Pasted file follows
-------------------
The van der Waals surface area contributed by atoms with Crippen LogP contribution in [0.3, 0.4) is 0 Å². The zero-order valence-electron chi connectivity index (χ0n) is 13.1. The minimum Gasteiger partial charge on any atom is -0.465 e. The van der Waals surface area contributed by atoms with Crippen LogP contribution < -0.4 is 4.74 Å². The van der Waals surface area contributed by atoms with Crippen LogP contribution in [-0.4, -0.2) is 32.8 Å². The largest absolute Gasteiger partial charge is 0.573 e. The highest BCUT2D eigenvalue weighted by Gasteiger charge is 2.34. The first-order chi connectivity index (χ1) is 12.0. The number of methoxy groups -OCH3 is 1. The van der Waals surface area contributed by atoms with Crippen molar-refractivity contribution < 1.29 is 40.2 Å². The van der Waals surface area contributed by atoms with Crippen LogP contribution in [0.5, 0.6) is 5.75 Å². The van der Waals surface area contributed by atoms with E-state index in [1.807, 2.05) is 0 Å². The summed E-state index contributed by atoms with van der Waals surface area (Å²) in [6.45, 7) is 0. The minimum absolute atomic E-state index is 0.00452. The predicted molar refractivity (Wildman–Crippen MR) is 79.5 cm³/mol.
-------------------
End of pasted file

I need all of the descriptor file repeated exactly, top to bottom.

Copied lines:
The van der Waals surface area contributed by atoms with Crippen LogP contribution in [0.3, 0.4) is 0 Å². The zero-order valence-electron chi connectivity index (χ0n) is 13.1. The minimum Gasteiger partial charge on any atom is -0.465 e. The van der Waals surface area contributed by atoms with Crippen LogP contribution < -0.4 is 4.74 Å². The van der Waals surface area contributed by atoms with Crippen LogP contribution in [-0.4, -0.2) is 32.8 Å². The largest absolute Gasteiger partial charge is 0.573 e. The highest BCUT2D eigenvalue weighted by Gasteiger charge is 2.34. The first-order chi connectivity index (χ1) is 12.0. The number of methoxy groups -OCH3 is 1. The van der Waals surface area contributed by atoms with Crippen molar-refractivity contribution < 1.29 is 40.2 Å². The van der Waals surface area contributed by atoms with Crippen LogP contribution in [0.5, 0.6) is 5.75 Å². The van der Waals surface area contributed by atoms with E-state index in [1.807, 2.05) is 0 Å². The summed E-state index contributed by atoms with van der Waals surface area (Å²) in [6.45, 7) is 0. The minimum absolute atomic E-state index is 0.00452. The predicted molar refractivity (Wildman–Crippen MR) is 79.5 cm³/mol.